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Vol. LXVII, No. 7
March 27, 2015
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NIH Installs Hearing Loop Technology

NIDCD advisory council member Dr. David Myers stands next to the international symbol of access for hearing loss, which informs people that there are services available for the deaf or hearing impaired. The “T” signifies that a hearing loop is installed.
NIDCD advisory council member Dr. David Myers stands next to the international symbol of access for hearing loss, which informs people that there are services available for the deaf or hearing impaired. The “T” signifies that a hearing loop is installed.
Even with a hearing aid, people with hearing loss can struggle to understand what others are saying at a distance or in the presence of background noise. Meetings and conferences can present particular challenges. To address these issues, NIH recently installed hearing loop technology in several conference rooms on the Bethesda campus. Hearing loops enhance accessibility for the deaf and hard-of-hearing community by transferring audio signals from microphones and TVs directly into hearing aids and cochlear implants, which can be customized and creates a much clearer sound.

Attendees of the National Deafness and Other Communication Disorders advisory council meeting in January were among the first to benefit from this technology. Council member Dr. David Myers used the technology during the meeting. “The new technology in the NIH conference room works absolutely perfectly,” he said. “It takes the sound from the loudspeaker in the wall and puts it directly into my ear. I no longer needed a transcriber to assist me at the meeting.” Myers also helped another council member use the hearing loop technology. Both men wear hearing aids.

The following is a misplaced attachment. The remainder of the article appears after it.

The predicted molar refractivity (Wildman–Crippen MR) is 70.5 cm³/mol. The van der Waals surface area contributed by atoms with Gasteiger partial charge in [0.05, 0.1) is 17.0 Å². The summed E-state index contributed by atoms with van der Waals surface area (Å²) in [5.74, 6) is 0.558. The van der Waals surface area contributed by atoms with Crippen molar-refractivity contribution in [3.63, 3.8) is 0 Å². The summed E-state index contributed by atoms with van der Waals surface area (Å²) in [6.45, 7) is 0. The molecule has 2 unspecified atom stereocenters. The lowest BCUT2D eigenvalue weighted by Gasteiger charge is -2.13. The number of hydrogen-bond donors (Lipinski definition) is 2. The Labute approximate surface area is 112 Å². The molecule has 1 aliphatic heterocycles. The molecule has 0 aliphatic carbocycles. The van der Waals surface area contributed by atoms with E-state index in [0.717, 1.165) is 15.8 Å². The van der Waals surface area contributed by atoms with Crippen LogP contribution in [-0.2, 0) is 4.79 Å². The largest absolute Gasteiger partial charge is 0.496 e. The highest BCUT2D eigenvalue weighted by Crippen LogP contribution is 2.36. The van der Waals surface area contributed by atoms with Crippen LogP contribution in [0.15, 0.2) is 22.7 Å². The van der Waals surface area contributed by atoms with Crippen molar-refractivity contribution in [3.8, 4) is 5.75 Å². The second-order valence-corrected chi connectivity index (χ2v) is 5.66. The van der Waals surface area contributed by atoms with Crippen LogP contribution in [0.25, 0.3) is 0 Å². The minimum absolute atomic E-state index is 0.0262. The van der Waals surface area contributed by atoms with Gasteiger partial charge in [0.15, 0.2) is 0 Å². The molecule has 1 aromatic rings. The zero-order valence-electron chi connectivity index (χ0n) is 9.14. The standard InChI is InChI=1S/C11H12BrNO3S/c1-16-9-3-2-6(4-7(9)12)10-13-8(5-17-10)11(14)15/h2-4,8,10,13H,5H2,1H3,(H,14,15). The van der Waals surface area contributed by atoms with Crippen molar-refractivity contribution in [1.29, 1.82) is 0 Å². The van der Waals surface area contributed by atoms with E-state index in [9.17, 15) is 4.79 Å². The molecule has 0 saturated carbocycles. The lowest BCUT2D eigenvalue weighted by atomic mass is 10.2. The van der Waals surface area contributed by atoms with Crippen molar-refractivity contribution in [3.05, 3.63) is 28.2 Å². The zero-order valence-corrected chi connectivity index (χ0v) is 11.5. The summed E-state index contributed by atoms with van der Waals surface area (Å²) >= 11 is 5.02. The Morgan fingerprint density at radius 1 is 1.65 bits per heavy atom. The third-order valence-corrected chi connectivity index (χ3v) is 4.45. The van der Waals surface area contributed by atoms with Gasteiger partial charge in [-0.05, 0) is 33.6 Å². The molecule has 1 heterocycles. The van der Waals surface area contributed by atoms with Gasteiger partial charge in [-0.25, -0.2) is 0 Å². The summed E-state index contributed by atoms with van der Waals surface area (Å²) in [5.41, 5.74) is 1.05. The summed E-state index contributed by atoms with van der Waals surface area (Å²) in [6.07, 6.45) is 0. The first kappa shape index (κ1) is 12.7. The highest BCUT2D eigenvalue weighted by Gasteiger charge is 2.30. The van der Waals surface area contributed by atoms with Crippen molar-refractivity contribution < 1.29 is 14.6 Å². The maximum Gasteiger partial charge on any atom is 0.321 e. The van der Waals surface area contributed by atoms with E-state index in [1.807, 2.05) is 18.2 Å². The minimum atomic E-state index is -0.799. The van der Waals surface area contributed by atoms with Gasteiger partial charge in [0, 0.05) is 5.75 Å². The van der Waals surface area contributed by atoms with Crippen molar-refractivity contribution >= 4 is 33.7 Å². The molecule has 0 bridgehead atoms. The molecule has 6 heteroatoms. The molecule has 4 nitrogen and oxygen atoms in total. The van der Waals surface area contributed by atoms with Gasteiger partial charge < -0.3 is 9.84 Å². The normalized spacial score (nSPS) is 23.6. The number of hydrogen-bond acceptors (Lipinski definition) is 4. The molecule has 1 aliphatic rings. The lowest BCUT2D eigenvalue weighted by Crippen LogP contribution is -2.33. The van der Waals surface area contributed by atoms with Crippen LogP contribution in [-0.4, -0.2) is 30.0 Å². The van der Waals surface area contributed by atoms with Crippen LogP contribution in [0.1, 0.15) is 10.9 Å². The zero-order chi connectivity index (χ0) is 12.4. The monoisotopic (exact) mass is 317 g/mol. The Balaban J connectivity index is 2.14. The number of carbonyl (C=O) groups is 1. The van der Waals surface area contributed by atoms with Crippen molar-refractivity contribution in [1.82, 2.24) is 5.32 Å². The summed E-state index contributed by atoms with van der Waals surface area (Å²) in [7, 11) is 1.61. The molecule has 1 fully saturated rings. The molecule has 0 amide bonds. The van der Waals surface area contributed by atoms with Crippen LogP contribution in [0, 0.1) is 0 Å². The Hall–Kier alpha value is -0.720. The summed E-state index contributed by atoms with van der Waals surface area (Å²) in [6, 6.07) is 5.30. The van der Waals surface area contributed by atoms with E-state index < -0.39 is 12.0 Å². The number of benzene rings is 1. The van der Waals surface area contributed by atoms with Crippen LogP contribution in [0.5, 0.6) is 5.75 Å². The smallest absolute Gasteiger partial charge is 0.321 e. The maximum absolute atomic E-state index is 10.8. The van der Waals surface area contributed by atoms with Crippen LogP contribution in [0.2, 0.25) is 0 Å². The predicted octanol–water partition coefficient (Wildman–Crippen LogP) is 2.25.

NIDCD collaborated with the Office of Research Services to install the technology in the two main 6th floor conference rooms in the C wing of Bldg. 31 and in NIDCD’s conference rooms in the building. The rooms are also equipped with headphone receivers for occupants who need hearing assistance but do not have a hearing aid or cochlear implant. David Rice, a management analyst at NIDCD and an advocate for people who are deaf or hard of hearing who uses this technology, said, “NIH has one of the largest deaf and hard-of-hearing communities in the federal government. The loop provides us with another accessible tool to be successful at NIH.”

Hearing loop installation in Bldg. 31, 6th floor conference room
Hearing loop installation in Bldg. 31, 6th floor conference room

Hearing loops use telecoil, or t-coil, technology, which was originally designed to make sounds clearer on the phone. T-coils are now used in a variety of assistive listening devices and found increasingly in places of worship, home TV rooms, theaters, courts, auditoriums, drive-thru windows, airports and train stations. The listener must wear a hearing aid or have a cochlear implant that has a t-coil, which acts as a mini-wireless receiver. After being turned on by the user, the t-coil picks up the magnetic signal from the hearing loop and then turns that signal back into sound within the hearing aid or cochlear implant.

According to Ken Ryland, chief of the NIH Events Management Branch, hearing loops are expected to be installed in several other meeting and conference rooms around campus in the coming year in conjunction with other planned renovations. More information about assistive devices for people with hearing, voice, speech or language disorders can be found on NIDCD’s web site.


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